The process by which married or "partnered" couples legally separate and divorce produces plenty of points of contention. If the two involved parties own significant amounts of "common" property, the divorce process can take months or even years to resolve. Likewise, battles over child custody can become extremely vitriolic and create impasses that can drag on indefinitely. If you're going through a painful divorce that involves your biological children, chances are good that you have plenty of questions about your rights and obligations.
If you've been granted custody of your children, you're eligible to receive child support. Depending upon your household income level, you may also be eligible to receive government grants through the Temporary Assistance for Needy Families program. This form of welfare is designed to provide you and your children with a poverty-level income that may permit you to remain in your home and afford adequate supplies of food and clothing. It's typically prorated in accordance with the amount of child support that you're slated to receive each month. In other words, your TANF income will decrease as your child support income increases. In turn, your child support earnings will be determined by your ex-spouse's income level.
Depending upon the circumstances surrounding your divorce, your former spouse may choose to withhold child support payments due to an unresolved disagreement. Alternatively, he or she may withhold payments due to a sudden working-hour reduction, job loss or criminal conviction. Your state's child welfare bureau can't legally or practically compel your destitute ex-spouse to pay child support out of his or her own pocket.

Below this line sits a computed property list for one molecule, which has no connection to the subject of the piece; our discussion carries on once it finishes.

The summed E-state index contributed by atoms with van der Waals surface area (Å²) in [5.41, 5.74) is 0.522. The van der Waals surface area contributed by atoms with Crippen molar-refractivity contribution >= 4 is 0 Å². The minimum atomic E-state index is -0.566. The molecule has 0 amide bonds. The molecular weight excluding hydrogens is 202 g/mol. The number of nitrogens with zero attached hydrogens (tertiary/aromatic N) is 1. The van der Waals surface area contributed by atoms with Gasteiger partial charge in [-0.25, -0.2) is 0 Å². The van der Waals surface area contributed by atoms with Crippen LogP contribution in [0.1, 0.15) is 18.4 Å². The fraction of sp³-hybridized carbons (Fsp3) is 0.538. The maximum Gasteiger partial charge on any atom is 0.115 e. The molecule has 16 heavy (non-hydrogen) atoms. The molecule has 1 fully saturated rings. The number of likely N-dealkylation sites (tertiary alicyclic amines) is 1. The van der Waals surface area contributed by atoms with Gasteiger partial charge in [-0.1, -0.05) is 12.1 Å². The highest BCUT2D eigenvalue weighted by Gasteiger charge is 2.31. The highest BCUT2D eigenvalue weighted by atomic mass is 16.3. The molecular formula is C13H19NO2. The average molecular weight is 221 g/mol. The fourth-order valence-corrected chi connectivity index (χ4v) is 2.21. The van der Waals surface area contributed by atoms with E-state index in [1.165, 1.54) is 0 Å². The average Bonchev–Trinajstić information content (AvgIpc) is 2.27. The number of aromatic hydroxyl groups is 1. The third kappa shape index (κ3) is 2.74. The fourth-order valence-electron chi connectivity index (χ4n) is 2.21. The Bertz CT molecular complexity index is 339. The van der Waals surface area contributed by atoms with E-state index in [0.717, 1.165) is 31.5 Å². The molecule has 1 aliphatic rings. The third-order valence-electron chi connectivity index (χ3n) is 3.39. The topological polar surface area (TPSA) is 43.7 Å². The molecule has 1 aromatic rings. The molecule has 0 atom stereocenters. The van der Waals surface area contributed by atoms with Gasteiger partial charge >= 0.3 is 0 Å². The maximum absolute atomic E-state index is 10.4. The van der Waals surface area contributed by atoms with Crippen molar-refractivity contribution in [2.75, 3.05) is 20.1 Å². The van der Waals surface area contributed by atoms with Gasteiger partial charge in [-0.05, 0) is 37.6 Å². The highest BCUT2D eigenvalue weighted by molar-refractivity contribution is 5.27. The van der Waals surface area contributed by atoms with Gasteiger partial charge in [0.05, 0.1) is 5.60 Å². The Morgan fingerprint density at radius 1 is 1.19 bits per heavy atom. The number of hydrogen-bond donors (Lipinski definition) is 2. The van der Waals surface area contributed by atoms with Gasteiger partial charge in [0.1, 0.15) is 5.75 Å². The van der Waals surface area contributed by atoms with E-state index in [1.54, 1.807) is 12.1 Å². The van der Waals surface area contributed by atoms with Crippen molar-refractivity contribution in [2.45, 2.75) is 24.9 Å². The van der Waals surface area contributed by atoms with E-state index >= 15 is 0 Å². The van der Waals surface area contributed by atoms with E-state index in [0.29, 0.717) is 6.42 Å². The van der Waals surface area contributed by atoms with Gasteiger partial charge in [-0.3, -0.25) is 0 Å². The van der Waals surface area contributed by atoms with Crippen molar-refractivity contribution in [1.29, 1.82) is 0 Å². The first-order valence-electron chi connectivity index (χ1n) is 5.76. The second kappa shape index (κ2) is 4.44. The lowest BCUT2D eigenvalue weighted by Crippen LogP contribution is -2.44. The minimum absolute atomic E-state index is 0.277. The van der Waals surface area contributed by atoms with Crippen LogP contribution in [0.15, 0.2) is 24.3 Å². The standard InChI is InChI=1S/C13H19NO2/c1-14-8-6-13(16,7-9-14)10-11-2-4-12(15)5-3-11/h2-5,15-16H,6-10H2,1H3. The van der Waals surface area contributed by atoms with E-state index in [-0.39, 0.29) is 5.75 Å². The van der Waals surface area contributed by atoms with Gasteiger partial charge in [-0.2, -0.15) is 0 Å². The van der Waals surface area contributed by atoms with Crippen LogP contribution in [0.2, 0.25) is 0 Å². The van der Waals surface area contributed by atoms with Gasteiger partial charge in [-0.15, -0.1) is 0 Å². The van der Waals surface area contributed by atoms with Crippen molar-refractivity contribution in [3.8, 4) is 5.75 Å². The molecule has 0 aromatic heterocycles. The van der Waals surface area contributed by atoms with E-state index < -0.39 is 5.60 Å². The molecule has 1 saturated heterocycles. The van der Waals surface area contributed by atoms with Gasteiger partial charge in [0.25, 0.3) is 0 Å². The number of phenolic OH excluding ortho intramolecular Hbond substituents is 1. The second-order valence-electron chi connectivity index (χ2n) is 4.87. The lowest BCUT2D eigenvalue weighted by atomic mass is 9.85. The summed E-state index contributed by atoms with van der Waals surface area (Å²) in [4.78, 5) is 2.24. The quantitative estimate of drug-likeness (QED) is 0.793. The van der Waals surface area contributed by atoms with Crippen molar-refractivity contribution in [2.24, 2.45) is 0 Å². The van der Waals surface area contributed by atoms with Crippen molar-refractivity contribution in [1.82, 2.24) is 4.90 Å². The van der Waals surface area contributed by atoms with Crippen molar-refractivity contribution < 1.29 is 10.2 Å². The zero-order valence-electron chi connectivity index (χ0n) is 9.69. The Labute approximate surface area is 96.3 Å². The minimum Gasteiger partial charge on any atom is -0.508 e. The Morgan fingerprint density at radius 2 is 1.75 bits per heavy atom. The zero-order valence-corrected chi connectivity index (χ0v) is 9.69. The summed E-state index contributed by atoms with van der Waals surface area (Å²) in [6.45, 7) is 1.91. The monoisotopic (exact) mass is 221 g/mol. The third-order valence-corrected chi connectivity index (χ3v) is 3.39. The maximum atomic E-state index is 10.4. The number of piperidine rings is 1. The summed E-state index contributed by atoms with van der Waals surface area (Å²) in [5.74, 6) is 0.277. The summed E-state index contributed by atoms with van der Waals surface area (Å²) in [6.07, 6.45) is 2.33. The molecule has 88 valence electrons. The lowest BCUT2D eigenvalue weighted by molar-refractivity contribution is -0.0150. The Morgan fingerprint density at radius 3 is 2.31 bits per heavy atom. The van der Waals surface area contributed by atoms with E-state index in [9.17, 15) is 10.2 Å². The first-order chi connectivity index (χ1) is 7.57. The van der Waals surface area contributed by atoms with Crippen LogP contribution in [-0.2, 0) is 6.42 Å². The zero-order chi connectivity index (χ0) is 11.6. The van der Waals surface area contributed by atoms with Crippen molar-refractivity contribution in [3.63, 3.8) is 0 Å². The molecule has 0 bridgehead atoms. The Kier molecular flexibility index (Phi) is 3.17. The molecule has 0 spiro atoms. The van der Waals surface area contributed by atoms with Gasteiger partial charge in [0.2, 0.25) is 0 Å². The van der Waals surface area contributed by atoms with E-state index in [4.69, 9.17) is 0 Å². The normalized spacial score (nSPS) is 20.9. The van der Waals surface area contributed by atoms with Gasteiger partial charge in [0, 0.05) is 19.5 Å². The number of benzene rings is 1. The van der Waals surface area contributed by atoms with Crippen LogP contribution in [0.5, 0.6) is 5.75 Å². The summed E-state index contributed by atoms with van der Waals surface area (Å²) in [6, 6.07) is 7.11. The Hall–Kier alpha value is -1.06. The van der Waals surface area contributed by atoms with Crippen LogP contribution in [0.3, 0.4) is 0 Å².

However, your state's child welfare bureau can harness part or all of your ex-spouse's federal tax refund to satisfy a child support debt. Known as "federal tax refund intercept," this novel means of collecting back payments on child support debts is administered through the Federal Tax Refund Offset Program. Some individuals and agencies refer to this program as "Project Intercept."
To file for a child support intercept through the Federal Tax Refund Offset Program, you'll need to talk to your state's child welfare bureau. In most cases, a staff member will help you fill out the appropriate application forms. The bureau will then send these forms to the U.S. Treasury Department as well as the IRS. If you're eligible to receive more than $500 in delinquent child support payments, it's likely that your request will be approved and your ex-spouse's refund will be garnished.